drive their engagement strategy.
deploying game elements into the process in
which they are involved. Asking certain basic
questions related to the core aspects of gamification can guide organizations through the
next crucial step of game design (see Figure 3,
and the sidebar on page 7 for further insights
on the gamification process).
Setting and maintaining the momentum:
Gamification does not work in silos. For the
best results, leaders need to embed the organization’s core objectives and values into the
gamification effort. Rewards and HR programs
will also need to be linked to the initiative so
employees understand how their scores will
impact their career progression. Once the
foundation is in place, organizations need to
continuously keep the gamified elements of
the process fresh, challenging and rewarding.
Because of the behavioral data that gamification provides, organizations can closely monitor employee engagement and take proactive
measures as necessary (see Figure 4, page 8)
reveals how a gamification program can be
kept interesting, using challenges and training.
Understanding behavior patterns: Behavior patterns are linked to the metrics the
organization seeks to measure. As shown in
Figure 3, these have to be determined at
the very beginning. Once the metrics are
in place, challenges and incentives can be
introduced to influence different types of
behavior. The incentives need to be finetuned to produce optimum behavior change,
and continuous monitoring of the metrics
helps identify and deal with unintended
Creating effective feedback loops: Feedback
loops not only keep gamification going; they
also provide insights into employee behavior
by generating data that can be refined with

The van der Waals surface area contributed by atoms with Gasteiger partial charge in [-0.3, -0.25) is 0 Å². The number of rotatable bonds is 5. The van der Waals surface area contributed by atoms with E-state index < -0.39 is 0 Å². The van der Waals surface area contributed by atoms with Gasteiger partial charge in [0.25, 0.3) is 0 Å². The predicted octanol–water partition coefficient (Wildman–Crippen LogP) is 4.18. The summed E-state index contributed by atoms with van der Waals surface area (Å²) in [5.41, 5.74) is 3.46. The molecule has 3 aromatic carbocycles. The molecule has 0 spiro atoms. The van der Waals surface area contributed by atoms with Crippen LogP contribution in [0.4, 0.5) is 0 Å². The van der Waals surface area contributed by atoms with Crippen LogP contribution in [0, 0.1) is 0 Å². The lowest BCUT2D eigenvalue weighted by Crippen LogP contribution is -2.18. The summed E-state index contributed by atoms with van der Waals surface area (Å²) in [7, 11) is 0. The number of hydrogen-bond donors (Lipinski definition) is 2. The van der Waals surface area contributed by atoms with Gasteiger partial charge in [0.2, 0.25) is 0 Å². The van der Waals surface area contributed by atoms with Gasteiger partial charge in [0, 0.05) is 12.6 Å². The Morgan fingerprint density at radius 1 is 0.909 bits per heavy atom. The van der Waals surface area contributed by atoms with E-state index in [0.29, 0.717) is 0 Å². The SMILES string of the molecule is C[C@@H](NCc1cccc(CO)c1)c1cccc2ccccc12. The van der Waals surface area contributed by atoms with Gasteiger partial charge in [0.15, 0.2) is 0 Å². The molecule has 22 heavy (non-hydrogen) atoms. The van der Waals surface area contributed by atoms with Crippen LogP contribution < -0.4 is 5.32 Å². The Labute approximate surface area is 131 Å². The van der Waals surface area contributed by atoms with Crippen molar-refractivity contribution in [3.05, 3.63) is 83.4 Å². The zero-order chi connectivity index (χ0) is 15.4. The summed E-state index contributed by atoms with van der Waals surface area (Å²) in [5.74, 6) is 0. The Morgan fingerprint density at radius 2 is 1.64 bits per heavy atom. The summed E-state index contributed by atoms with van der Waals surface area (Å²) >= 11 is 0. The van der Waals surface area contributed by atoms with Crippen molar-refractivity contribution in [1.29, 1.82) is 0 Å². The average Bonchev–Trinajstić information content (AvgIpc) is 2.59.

behavioral analytics. Feedback loops consist of
three main elements:
» Motivation: What is the motivation for a
person to take the intended action?
» Action: What is the intended behavior?
» Feedback: What is the mechanism to
provide feedback once the action has been
performed? Will this feedback act as a
We believe the following are the prerequisites for
Gauging business value: The key to successful gamification lies in identifying goals and
metrics for the desired business outcome.
Areas where key metrics need to be improved
are best suited for gamification. Once an organization is able to do this, deriving business
value becomes possible. In retail, for example,
the identification process can begin with questions such as, “If warehouse throughput can
be improved by 10%, what does that mean to
the business?” The answer, of course, depends
on the number of warehouses and how the
business operates, but it should be possible
to devise a reasonable estimate of return on
Introducing game elements: Gamification
is all about understanding the end user and
Questions to Get Started with Gamifying a Process
• Are there specific measurable metrics or actions that need to be changed or improved?
• Is there a way to provide immediate feedback to the player?
• Is there a way to integrate game mechanics into the business process that the
user is already engaged in?
• Is there a path to mastery?
• Will the process improve by adding social elements?
• Will increased user engagement improve the metrics?
Playing the Retail Game
We recently worked with a large discount retailer to improve its check-out process through gamification.
Among other issues and challenges, the retailer wanted to improve its speed of service at the point of
sale. It had created new checkout processes to improve customer throughput and delivered game-based
training directly to the point of sale to improve training efficiency and adoption.
The retailer established business goals it hoped to meet with the gamification approach, and we helped
it improve the metrics it had identified to measure the progress of its six- to eight-week store production
pilot. These metrics included items scanned per minute, average transaction time.
The game itself was geared around providing instantaneous feedback to players on their POS speed
of service. It included reports and graphs for players to review their overall performance over time.